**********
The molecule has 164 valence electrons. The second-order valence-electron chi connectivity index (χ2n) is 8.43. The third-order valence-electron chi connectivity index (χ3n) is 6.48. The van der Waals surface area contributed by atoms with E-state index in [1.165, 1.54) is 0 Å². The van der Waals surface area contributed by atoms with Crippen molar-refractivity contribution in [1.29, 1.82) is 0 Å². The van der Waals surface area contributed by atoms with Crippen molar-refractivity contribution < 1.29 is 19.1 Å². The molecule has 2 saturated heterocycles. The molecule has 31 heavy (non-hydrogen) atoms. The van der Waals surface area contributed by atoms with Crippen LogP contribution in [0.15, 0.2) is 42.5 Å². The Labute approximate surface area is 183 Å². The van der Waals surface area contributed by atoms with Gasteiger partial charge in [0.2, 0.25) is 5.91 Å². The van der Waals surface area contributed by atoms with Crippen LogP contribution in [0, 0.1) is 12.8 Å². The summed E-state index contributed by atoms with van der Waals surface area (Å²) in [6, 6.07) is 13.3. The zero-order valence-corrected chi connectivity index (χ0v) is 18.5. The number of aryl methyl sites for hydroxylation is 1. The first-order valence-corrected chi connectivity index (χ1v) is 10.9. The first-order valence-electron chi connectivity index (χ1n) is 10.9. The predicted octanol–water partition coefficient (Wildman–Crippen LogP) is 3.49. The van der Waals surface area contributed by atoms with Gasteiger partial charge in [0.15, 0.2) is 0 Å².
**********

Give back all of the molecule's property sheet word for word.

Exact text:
The molecule has 164 valence electrons. The second-order valence-electron chi connectivity index (χ2n) is 8.43. The third-order valence-electron chi connectivity index (χ3n) is 6.48. The van der Waals surface area contributed by atoms with E-state index in [1.165, 1.54) is 0 Å². The van der Waals surface area contributed by atoms with Crippen molar-refractivity contribution in [1.29, 1.82) is 0 Å². The van der Waals surface area contributed by atoms with Crippen molar-refractivity contribution < 1.29 is 19.1 Å². The molecule has 2 saturated heterocycles. The molecule has 31 heavy (non-hydrogen) atoms. The van der Waals surface area contributed by atoms with Crippen LogP contribution in [0.15, 0.2) is 42.5 Å². The Labute approximate surface area is 183 Å². The van der Waals surface area contributed by atoms with Gasteiger partial charge in [0.2, 0.25) is 5.91 Å². The van der Waals surface area contributed by atoms with Crippen LogP contribution in [0, 0.1) is 12.8 Å². The summed E-state index contributed by atoms with van der Waals surface area (Å²) in [6, 6.07) is 13.3. The zero-order valence-corrected chi connectivity index (χ0v) is 18.5. The number of aryl methyl sites for hydroxylation is 1. The first-order valence-corrected chi connectivity index (χ1v) is 10.9. The first-order valence-electron chi connectivity index (χ1n) is 10.9. The predicted octanol–water partition coefficient (Wildman–Crippen LogP) is 3.49. The van der Waals surface area contributed by atoms with Gasteiger partial charge in [0.15, 0.2) is 0 Å².